As the advertising program continued to grow, multi-media integrated solutions were introduced to help generate additional revenue. This is done by presenting the main product along with digital and social media options. Banner ads on our website give clients another opportunity to engage our on-line users. Although challenging to charge for a Facebook presence, the value perceived by clients to reach the Rail Runner’s 22,000-plus fans has added weight to an overall advertising campaign.

From time to time, we receive a client request for a special train schedule to a major event taking place along the corridor. Because the Rail Runner is a small system, we are able to make some schedule changes to accommodate this. The additional cost to provide this service is paid by the client/organization. Individuals can also rent a train car for a special occasion, such as a wedding or a birthday party.

The Rio Metro RTD operates a small fleet of buses in two surrounding counties. This has allowed for external advertising to be sold on a limited basis and provides another source of revenue.

The New Mexico Rail Runner Express partnered with a vendor to sell its merchandise on-line and at two local stores. The contract includes a Rail Runner merchandise trailer which is set-up at various events (e.g., the Albuquerque International Balloon Fiesta and the Rail Runner Bike Tour). The revenue share goes towards operations.

Finally, the film industry in New Mexico is booming. The commuter train and the Rail Runner logo (a roadrunner) on the side of the train have become symbolic of the state. Several television and movie productions have been filmed on the train. This has become a very viable way to gain revenue for our transit operations and its programs.

Washington, D.C.

Nathan M. Macek, AICP

Principal Consultant and Manager, Transit Project Development and Finance

WSP | Parsons Brinckerhoff

Transit agencies are pursuing a number of creative approaches to fund operations and programs. Traditional approaches to funding transit — including sales taxes, property taxes, and fuel taxes — continue to provide the preponderance of revenue for U.S. transit agencies. However, alternative sources are increasingly being relied upon to augment revenues generated by traditional sources and match federal grants. Options include value capture, parking revenues, and toll revenues. Let’s consider these approaches and criteria for evaluating new funding sources.

Value capture is an approach that ties project funding to benefits that accrue to property owners from transportation improvements. It includes special assessments, tax increment financing, and developer contributions. This approach is advancing the Potomac Yard Metrorail Station in Alexandria, Va., an infill station along the Washington Metro’s Yellow and Blue lines. Value capture is also providing a significant share of the $2.4 billion extension of the 7 Line of the New York City Subway, as well as the $1.9 billion Phase 1 cost of the Transbay Transit Center in San Francisco.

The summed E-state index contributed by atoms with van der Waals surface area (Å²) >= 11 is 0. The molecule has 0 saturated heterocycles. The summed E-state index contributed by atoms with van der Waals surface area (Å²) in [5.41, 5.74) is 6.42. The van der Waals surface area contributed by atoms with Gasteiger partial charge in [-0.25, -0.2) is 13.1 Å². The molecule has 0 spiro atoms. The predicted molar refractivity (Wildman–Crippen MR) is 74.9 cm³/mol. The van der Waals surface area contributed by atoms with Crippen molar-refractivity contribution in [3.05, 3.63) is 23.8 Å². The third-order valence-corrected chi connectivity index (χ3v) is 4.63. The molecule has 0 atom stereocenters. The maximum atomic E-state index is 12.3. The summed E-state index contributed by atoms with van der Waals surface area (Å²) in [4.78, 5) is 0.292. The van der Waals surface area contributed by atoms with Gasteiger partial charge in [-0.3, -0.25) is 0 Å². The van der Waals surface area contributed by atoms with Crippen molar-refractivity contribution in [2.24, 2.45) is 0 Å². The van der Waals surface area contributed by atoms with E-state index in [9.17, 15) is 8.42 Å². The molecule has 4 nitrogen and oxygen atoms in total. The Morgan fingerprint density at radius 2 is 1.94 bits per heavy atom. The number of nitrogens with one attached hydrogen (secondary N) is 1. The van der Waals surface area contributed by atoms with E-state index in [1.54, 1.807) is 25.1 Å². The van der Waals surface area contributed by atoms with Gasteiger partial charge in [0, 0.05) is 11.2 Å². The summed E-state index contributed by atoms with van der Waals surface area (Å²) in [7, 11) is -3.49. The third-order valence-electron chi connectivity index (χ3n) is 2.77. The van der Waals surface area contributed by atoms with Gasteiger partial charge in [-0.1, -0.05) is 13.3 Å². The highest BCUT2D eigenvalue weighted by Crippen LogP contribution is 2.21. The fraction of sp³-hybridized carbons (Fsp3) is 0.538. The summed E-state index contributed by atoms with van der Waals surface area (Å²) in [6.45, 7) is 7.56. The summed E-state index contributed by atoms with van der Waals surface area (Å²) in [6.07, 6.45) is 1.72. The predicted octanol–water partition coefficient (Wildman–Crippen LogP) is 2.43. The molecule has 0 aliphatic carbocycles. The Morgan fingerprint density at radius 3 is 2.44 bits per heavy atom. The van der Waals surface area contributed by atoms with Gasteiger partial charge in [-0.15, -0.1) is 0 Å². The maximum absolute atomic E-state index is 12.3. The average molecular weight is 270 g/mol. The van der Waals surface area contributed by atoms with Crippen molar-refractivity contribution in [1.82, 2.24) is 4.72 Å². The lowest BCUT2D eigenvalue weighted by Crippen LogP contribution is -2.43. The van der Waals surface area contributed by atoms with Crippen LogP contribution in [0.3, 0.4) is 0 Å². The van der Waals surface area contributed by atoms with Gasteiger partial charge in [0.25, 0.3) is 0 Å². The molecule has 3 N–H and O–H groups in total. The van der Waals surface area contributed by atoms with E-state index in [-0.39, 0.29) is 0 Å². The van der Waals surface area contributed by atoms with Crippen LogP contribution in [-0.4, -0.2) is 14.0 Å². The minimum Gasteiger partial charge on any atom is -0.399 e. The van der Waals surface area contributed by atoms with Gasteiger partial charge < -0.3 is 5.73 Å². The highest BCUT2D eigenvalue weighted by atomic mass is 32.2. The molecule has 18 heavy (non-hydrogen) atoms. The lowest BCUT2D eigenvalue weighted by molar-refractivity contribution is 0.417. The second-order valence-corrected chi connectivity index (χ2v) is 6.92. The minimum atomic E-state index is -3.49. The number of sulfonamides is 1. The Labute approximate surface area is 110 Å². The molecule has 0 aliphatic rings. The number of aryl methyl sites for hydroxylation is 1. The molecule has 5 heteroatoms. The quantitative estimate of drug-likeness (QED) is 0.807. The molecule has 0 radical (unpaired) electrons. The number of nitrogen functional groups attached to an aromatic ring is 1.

Parking revenues collected on-street and at city-owned lots and garages subsidize operations of the San Francisco Municipal Transportation Agency, including Muni bus and rail services. Several cities — including Oakland, Philadelphia, Seattle, and Chicago — tax commercial parking lots in the central business district. Sometimes these taxes are charged per space, while other times they are charged as a percentage of gross parking revenues. There is a strong nexus between increasing the cost of parking to fund transit alternatives to driving.

Toll revenues have long provided revenue for transit operations in New York City, including Port Authority Trans-Hudson (PATH) trains operated by the Port Authority of New York and New Jersey, and Triborough Bridge and Tunnel Authority toll revenues for Metropolitan Transportation Authority transit services. More recently, the Metropolitan Washington Airports Authority applied toll revenue to fund a significant share of the Metrorail Silver Line extension in Northern Virginia. In each case, the toll revenues support transit service in corridors parallel to toll facilities and provide an alternative to paying the toll.

Evaluation Criteria: project sponsors should consider a number factors to review and select funding sources. Revenue yield and growth potential stand out as top criteria — if a funding source doesn’t provide much revenue or isn’t likely to grow over time, why bother? Another considerations is the nature of approvals required to implement the source. For example, is voter or state legislative approval required to enable it? Sponsors should also consider whether the funding source can be easily administered, because it can be much easier to piggyback on an existing mechanism than to create one from scratch. Other considerations include equity, nexus between contributors and beneficiaries, and volatility of the proposed funding source.